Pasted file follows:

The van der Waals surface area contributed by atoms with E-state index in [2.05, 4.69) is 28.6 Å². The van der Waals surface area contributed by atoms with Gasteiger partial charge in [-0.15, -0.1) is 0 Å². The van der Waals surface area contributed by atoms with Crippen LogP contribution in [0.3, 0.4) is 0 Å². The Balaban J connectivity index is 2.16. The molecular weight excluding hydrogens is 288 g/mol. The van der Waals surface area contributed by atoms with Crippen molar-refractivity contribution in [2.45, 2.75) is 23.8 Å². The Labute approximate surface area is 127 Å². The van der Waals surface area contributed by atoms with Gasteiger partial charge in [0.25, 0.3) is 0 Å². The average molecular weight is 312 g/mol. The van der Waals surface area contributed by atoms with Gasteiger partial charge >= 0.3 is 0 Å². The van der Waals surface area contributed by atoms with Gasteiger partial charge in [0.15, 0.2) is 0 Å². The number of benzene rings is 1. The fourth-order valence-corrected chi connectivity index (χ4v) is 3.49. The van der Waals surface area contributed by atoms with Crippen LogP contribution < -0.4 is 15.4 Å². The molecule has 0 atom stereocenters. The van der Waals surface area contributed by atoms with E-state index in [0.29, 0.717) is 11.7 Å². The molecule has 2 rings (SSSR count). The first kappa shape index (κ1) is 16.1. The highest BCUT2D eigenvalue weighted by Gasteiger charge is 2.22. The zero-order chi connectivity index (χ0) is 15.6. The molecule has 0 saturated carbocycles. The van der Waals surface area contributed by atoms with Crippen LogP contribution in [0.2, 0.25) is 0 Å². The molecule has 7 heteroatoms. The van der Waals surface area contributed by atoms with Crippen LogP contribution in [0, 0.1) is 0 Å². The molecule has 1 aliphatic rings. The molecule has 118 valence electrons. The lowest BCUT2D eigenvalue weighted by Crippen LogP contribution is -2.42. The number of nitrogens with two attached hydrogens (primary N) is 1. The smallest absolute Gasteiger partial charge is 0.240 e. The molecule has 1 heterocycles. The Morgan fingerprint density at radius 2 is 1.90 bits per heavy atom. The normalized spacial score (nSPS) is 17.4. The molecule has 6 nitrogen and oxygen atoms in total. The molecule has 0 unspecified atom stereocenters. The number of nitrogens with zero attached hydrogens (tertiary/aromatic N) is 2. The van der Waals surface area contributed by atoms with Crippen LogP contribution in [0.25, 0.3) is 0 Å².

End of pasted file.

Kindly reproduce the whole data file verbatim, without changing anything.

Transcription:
The van der Waals surface area contributed by atoms with E-state index in [2.05, 4.69) is 28.6 Å². The van der Waals surface area contributed by atoms with Gasteiger partial charge in [-0.15, -0.1) is 0 Å². The van der Waals surface area contributed by atoms with Crippen LogP contribution in [0.3, 0.4) is 0 Å². The Balaban J connectivity index is 2.16. The molecular weight excluding hydrogens is 288 g/mol. The van der Waals surface area contributed by atoms with Crippen molar-refractivity contribution in [2.45, 2.75) is 23.8 Å². The Labute approximate surface area is 127 Å². The van der Waals surface area contributed by atoms with Gasteiger partial charge in [0.25, 0.3) is 0 Å². The average molecular weight is 312 g/mol. The van der Waals surface area contributed by atoms with Gasteiger partial charge >= 0.3 is 0 Å². The van der Waals surface area contributed by atoms with Gasteiger partial charge in [0.15, 0.2) is 0 Å². The number of benzene rings is 1. The fourth-order valence-corrected chi connectivity index (χ4v) is 3.49. The van der Waals surface area contributed by atoms with Crippen LogP contribution < -0.4 is 15.4 Å². The molecule has 0 atom stereocenters. The van der Waals surface area contributed by atoms with E-state index in [0.29, 0.717) is 11.7 Å². The molecule has 2 rings (SSSR count). The first kappa shape index (κ1) is 16.1. The highest BCUT2D eigenvalue weighted by Gasteiger charge is 2.22. The zero-order chi connectivity index (χ0) is 15.6. The molecule has 0 saturated carbocycles. The van der Waals surface area contributed by atoms with Crippen LogP contribution in [0.2, 0.25) is 0 Å². The molecule has 7 heteroatoms. The van der Waals surface area contributed by atoms with Crippen LogP contribution in [0, 0.1) is 0 Å². The molecule has 1 aliphatic rings. The molecule has 118 valence electrons. The lowest BCUT2D eigenvalue weighted by Crippen LogP contribution is -2.42. The number of nitrogens with two attached hydrogens (primary N) is 1. The smallest absolute Gasteiger partial charge is 0.240 e. The molecule has 1 heterocycles. The Morgan fingerprint density at radius 2 is 1.90 bits per heavy atom. The normalized spacial score (nSPS) is 17.4. The molecule has 6 nitrogen and oxygen atoms in total. The molecule has 0 unspecified atom stereocenters. The number of nitrogens with zero attached hydrogens (tertiary/aromatic N) is 2. The van der Waals surface area contributed by atoms with Crippen LogP contribution in [0.25, 0.3) is 0 Å².